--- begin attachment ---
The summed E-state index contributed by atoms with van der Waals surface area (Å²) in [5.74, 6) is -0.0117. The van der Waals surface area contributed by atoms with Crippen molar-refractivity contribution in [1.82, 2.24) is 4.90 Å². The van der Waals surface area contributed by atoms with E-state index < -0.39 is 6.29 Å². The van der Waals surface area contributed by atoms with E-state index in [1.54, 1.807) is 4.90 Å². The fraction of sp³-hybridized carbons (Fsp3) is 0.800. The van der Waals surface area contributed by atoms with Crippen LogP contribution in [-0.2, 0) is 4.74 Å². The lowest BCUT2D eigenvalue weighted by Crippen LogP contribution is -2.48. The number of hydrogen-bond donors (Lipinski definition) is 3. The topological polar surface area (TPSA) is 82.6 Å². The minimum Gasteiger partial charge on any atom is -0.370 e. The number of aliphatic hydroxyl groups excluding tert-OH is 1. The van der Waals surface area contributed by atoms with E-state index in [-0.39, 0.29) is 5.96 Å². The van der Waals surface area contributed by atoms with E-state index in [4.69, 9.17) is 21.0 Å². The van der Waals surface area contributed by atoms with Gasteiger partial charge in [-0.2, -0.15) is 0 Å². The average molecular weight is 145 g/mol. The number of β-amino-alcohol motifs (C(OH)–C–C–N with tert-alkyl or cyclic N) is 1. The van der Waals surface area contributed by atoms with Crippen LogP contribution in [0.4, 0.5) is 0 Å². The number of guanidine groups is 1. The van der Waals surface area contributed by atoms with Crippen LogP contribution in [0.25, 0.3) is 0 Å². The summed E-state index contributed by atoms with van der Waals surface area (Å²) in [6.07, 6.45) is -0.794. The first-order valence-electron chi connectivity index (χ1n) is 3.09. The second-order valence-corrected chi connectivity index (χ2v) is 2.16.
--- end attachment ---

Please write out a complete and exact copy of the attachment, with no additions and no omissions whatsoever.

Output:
The summed E-state index contributed by atoms with van der Waals surface area (Å²) in [5.74, 6) is -0.0117. The van der Waals surface area contributed by atoms with Crippen molar-refractivity contribution in [1.82, 2.24) is 4.90 Å². The van der Waals surface area contributed by atoms with E-state index < -0.39 is 6.29 Å². The van der Waals surface area contributed by atoms with E-state index in [1.54, 1.807) is 4.90 Å². The fraction of sp³-hybridized carbons (Fsp3) is 0.800. The van der Waals surface area contributed by atoms with Crippen LogP contribution in [-0.2, 0) is 4.74 Å². The lowest BCUT2D eigenvalue weighted by Crippen LogP contribution is -2.48. The number of hydrogen-bond donors (Lipinski definition) is 3. The topological polar surface area (TPSA) is 82.6 Å². The minimum Gasteiger partial charge on any atom is -0.370 e. The number of aliphatic hydroxyl groups excluding tert-OH is 1. The van der Waals surface area contributed by atoms with E-state index in [-0.39, 0.29) is 5.96 Å². The van der Waals surface area contributed by atoms with E-state index in [4.69, 9.17) is 21.0 Å². The van der Waals surface area contributed by atoms with Gasteiger partial charge in [-0.2, -0.15) is 0 Å². The average molecular weight is 145 g/mol. The number of β-amino-alcohol motifs (C(OH)–C–C–N with tert-alkyl or cyclic N) is 1. The van der Waals surface area contributed by atoms with Crippen LogP contribution in [0.4, 0.5) is 0 Å². The number of guanidine groups is 1. The van der Waals surface area contributed by atoms with Crippen LogP contribution in [0.25, 0.3) is 0 Å². The summed E-state index contributed by atoms with van der Waals surface area (Å²) in [6.07, 6.45) is -0.794. The first-order valence-electron chi connectivity index (χ1n) is 3.09. The second-order valence-corrected chi connectivity index (χ2v) is 2.16.